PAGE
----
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Mexico Produces New Wave of Cinema Talents
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Mexico Produces New Wave of Cinema Talents

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Mexico Produces New Wave of Cinema Talents

Mexico Produces New Wave of Cinema Talents
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There is a new wave of cinema coming out of Mexico. The international ascent of the Mexican directors behind Children of Men, Babel and Pan's Labyrinth has been followed by an explosion of new talent.

RENEE MONTAGNE, host:

This is MORNING EDITION from NPR News. I'm Renee Montagne.

There's a new wave of cinema coming out of Mexico. The international ascent of the Mexican directors behind "Children of Men," "Babel" and "Pan's Labyrinth" has been followed by an explosion of new talent.

Michael O'Boyle introduces us to some of the newcomers.

(Soundbite of cheering)

MICHAEL O'BOYLE: Mexican youths swoon as actor Gael Garcia Bernal makes his way up the red carpet at the recent Morelia International Film Festival. It's the premiere of "Cochochi," a film Garcia Bernal helped finance with fellow actor Diego Luna.

(Soundbite of music)

O'BOYLE: This is its opening theme music, a traditional folk song from the film's setting in the northern Sierra Tarahumara. "Cochochi" is a Mexican film, but it's not in Spanish. It's in Raramuri, the language of an isolated indigenous people, and its stars aren't professional actors. They're two Raramuri kids the directors, Israel Cardenas and Laura Amelia Guzman, got to know by chance.

(Soundbite of cheering)

O'BOYLE: The film was greeted ecstatically at the festival. Indigenous populations have been marginalized and oppressed for centuries here. Not surprisingly, there have been few films about them. TV and film are dominated by white-skinned actors. There have been plenty of documentaries about Mexico's Indians but as a narrative "Cochochi" reveals a more intimate view of the Raramuri than any documentary ever could. Pablo Cruz is the picture's producer.

Mr. PABLO CRUZ (Producer, "Cochochi"): "Cochochi" is a film that lets us see a reality of what really Mexico is, and this is a Mexico that we should be seeing because this is a racial problem we live every day. The Raramuri Indians are the people who originally were settled here, people that we share a country with that we supposedly share a flag with, but we are not the same people. We don't even know who they are.

O'BOYLE: "Cochochi" is emblematic of a new wave in Mexican filmmaking. A decade ago, Mexico's film industry was practically dead. The few films that were produced fell into two basic types: the gritty Mexico City drama or the romantic comedy. But recently, film production has been picking up, and directors are taking more chances, showing parts of Mexico, facets of its culture, that have never before been seen on film. And that's been making a big impact among the entertainment elite.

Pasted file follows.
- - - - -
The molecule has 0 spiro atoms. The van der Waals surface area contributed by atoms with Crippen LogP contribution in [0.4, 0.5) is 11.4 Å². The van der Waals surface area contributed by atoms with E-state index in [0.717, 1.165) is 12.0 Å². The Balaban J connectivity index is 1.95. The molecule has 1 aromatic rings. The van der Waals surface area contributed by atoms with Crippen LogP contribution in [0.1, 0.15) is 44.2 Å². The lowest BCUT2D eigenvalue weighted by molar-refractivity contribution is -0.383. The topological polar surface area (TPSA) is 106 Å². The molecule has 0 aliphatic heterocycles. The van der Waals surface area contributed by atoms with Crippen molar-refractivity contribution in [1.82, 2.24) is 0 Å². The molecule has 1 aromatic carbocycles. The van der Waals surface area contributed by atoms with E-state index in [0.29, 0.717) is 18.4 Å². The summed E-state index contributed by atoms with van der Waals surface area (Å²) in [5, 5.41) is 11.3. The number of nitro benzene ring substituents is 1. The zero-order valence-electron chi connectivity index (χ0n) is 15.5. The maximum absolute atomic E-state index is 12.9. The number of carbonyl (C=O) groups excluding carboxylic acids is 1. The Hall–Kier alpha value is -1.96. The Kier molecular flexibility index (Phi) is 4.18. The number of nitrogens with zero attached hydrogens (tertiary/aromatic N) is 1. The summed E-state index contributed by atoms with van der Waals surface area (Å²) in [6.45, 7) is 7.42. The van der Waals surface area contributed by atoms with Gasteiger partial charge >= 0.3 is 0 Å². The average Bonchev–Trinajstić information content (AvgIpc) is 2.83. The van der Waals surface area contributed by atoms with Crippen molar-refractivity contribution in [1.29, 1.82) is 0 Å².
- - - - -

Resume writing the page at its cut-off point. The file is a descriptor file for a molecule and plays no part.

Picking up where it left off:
Mr. GARETH WIGAN (Columbia TriStar Motion Pictures): Times occur when suddenly in one place there's a sudden mushrooming and expansion of talent.

O'BOYLE: Gareth Wigan is vice chairman of Columbia TriStar Pictures.

Mr. WIGAN: You can think of examples of the impressionist painters in France 150 years ago. Or there are other examples in cultural history. And I think this is one of those moments in Mexico.

O'BOYLE: Every cultural rebirth has its masters. Carlos Reygadas is one of Mexico's.

(Soundbite of music)

O'BOYLE: His new film "Silent Light" is one of the most critically acclaimed films of the year. Its set amid the German descended Mennonite communities of northern Mexico and tells the story of a farmer and family man who falls in love with another woman. Its visual style is a brilliant Mexican amalgam of the most innovative forms of filmmaking. Reygadas has been compared to masters like Andre Tarkovsky and David Lynch.

(Soundbite of people talking)

O'BOYLE: Reygadas signs autographs inside a cavernous colonial-era library after giving a talk to budding filmmakers. He says he's philosophically opposed to Hollywood's formulas. He spends less on each feature than a big-time three-minute music video, and he uses actors without experience.

Mr. CARLOS REYGADAS (Director, "Silent Night"): What I do is I have an absolutely personal way of feeling and transmitting direct insights and personal vision direct into the film, and that is what I think people as other human beings really need, rather than something more like a commercial piece of material, you know, a product.

O'BOYLE: Today there is a growing interest in Mexico's indie scene following the international success of directors like Alejandro Gonzalez Inarritu, Guillermo del Toro, and Alfonso Cuaron.

Mr. ALFONSO CUARON (Director): I'm really excited about this generation because something that they have is fearlessness, so they are approaching cinema in a very fresh standpoint.

O'BOYLE: After making it big himself, Cuaron is now helping produce the work of younger filmmakers. This is the first generation to grow up in the post-NAFTA era of globalization, which pried open Mexico's closed economy. That was followed by its transition to democracy.

Mr. CUARON: We were in this claustrophobic bubble. And now this generation, they have information about the rest of the world and they want to reclaim this world as their own. But theirs is a complete different attitude, not only inside Mexico but outside Mexico towards Mexican cinema now.

O'BOYLE: U.S. audiences will soon be getting a chance to see more of Mexico's new filmmakers. "Silent Light" and "Cochochi" are both set for limited release next year.

For NPR News, I'm Michael O'Boyle in Mexico City.

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